Never under-estimate the nostalgic feelings that people have for their first car. That’s a valuable lesson that has helped drive the roaring success of Hannah Woolley’s design business.

Artist – and self-confessed ‘petrol-head’ - Hannah, 32, hasn’t looked back since she branched out on her own and started printing her own designs of classic cars onto T-shirts, following a chance suggestion from her partner.

“Up to that point, I was mainly producing canvas prints, mugs and bags with other people’s photographs on them,” said Hannah, who took redundancy from a large photographic firm to start her own business, Lumipix, in September, “A lot of other people were doing the same thing, and it was slow to start with.”

“Then my partner suggested I try printing T-shirts with my own designs. I had a very small budget, but I thought that if I’m going to try it, then it had to be 100% my own designs. I didn’t want to be another firm taking other people’s pictures and tweaking them. I’m a bit of a petrol-head and I like vintage cars, so I did a few two-colour designs and trialled them. To my complete surprise, they went like hotcakes.”

Even now, three months after she sold her first T-shirt, Hannah can hardly believe her good fortune. “I had such an interesting response, and then people started getting in touch via eBay asking can you do this car or that truck. Now I’ve got 50 designs on my eBay store. The majority are classic British cars – old models like the Morris Minor or Austin Allegro that customers either had as their first car or were doing up and really cherished.”

“Just recently I did a transit van and people loved it. I thought this is crazy, but people really love their cars.”

Hannah credits the Government’s New Enterprise Allowance (NEA) for giving her business the firm foundations it needed to cope with the sudden and dramatic response to her designs, which are advertised on eBay and Facebook. We deliver the scheme in regions across the UK, providing support and mentoring for unemployed budding entrepreneurs, and is available to claimants of Jobseekers Allowance and Employment and Support Allowance (or their partners) and lone parents or sick on Income Support.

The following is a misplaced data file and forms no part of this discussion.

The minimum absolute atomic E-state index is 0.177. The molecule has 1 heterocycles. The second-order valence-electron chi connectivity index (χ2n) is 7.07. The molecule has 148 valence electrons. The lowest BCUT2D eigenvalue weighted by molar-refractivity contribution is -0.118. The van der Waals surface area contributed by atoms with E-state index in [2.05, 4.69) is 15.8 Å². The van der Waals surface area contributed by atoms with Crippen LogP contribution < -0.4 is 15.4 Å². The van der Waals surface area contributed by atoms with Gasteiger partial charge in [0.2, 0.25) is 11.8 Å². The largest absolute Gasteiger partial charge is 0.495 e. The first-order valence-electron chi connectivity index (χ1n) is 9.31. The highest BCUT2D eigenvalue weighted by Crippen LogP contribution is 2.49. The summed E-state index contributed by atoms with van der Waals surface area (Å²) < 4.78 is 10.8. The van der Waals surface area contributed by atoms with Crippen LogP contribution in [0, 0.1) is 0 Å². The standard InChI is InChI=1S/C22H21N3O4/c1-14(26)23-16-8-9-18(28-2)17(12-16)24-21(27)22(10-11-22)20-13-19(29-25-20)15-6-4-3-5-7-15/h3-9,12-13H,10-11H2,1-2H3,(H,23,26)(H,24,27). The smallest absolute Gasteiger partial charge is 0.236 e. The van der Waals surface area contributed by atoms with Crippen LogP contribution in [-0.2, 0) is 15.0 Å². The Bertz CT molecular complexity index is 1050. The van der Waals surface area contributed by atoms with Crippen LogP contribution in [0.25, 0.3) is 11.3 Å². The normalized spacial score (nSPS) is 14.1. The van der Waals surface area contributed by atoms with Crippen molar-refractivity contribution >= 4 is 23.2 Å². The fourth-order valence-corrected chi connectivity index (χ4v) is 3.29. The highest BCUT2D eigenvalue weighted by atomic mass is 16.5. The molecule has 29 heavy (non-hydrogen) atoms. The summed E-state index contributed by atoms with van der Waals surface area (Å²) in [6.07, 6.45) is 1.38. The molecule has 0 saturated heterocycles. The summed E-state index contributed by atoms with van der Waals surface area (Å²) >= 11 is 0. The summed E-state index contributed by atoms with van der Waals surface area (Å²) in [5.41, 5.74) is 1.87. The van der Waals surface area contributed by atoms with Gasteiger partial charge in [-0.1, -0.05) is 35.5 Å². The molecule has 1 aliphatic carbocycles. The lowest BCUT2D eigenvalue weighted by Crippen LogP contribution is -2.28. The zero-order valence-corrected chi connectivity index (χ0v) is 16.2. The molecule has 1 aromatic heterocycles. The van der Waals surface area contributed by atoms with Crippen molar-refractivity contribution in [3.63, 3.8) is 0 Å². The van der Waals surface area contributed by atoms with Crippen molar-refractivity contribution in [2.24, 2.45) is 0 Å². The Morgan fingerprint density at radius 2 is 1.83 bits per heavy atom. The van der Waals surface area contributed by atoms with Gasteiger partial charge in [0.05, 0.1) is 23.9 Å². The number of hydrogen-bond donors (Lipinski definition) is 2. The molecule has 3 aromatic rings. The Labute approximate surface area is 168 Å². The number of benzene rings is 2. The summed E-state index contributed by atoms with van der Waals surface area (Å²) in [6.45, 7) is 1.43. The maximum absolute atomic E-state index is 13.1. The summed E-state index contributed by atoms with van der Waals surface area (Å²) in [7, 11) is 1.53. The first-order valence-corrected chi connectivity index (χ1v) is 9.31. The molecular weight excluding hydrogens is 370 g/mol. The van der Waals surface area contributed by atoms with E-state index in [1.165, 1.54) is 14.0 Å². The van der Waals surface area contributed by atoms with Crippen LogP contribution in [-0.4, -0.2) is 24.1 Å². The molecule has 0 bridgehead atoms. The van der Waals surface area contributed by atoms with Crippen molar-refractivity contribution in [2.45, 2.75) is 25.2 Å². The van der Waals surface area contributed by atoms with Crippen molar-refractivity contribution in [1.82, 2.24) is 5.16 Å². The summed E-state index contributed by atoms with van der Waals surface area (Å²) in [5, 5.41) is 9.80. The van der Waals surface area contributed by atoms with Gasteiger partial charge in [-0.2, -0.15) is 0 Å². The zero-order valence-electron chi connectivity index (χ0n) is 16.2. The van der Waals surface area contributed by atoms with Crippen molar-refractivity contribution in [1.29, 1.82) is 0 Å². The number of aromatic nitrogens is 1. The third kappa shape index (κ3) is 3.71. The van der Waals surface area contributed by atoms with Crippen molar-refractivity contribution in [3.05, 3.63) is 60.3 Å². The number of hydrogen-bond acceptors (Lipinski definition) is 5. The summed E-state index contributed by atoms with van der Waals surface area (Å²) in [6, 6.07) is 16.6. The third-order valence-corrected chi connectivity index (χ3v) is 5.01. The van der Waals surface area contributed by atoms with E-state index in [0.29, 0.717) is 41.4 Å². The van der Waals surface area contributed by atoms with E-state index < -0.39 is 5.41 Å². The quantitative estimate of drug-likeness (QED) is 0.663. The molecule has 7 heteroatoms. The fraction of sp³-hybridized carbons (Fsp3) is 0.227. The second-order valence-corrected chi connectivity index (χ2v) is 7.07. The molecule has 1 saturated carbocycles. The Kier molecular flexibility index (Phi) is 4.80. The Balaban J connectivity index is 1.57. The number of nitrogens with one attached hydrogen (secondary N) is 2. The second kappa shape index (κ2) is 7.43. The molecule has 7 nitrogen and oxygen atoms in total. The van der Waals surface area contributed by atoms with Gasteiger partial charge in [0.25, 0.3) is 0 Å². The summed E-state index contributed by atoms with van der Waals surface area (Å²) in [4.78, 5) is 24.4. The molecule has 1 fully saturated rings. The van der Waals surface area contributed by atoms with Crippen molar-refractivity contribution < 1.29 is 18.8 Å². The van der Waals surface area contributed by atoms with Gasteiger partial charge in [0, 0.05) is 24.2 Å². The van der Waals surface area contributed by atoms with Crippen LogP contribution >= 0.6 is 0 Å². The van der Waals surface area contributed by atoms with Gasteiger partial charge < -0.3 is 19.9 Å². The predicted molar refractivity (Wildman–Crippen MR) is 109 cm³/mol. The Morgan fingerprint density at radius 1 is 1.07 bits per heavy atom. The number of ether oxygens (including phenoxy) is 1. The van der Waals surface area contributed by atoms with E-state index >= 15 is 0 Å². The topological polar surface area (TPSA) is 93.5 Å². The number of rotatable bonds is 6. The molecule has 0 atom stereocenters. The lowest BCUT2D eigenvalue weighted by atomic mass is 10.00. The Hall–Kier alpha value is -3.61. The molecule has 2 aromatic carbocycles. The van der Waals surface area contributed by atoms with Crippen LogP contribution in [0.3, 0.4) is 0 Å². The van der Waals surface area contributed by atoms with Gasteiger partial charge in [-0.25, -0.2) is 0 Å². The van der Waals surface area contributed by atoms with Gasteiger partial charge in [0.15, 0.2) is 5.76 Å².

“I’m not a business person and wouldn’t have been able to create a business plan on my own,” said Hannah who was referred to us by JobCentre Plus, “They impressed on me the need to do my research, to find out what other people were selling. It’s not just a simple case of putting a few bits on eBay. They really focused my mind to turn what was then a hobby into a proper business.

“We were hit pretty much right away with orders, so having that business plan really helped us. Our first target was being able to put money in the bank that didn’t have to be ploughed back into buying stock. The first time we were able to do that was with £200. It wasn’t much but it was such a great feeling because it was the first profit I’d earned through my hard work.”

The response to Hannah’s designs has since exceeded all her expectations – so much so that her partner has now given up his job to work alongside her and help cope with the demand.

“I was expecting to earn what I was earning part-time when I was working for my last employer,” said Hannah, “But, over the last month, I’ve made double that. I’m so thrilled at how it’s turned out.”

“I do the design work and my partner has got the expertise on pressing the T-shirts. He was working for a company that do something similar, but because we have been so busy, he’s finished that and he’s currently helping me. We had so many orders in the run-up to Christmas, we hardly sat down – let alone had time to go out and buy presents.”

The flexibility that self-employment has brought has also meant Hannah has been able to work around child-care, working while her son is at school and late in the evening.

Hannah now has an eye on the future, and as well as moving to a bigger production space, she is expanding the design range and launching a new children’s sizes over the next year.

“I have to keep pinching myself because I can’t believe how well it’s gone,” said Hannah, “I’m sure people are fed up with me on Facebook saying how amazed I am.”

If you would like to view more of Hannah’s designs or place an order, you can do this through her Facebook page, Lumipix, or on eBay. T-shirts range from small to 5XL, and cost between £10-£14.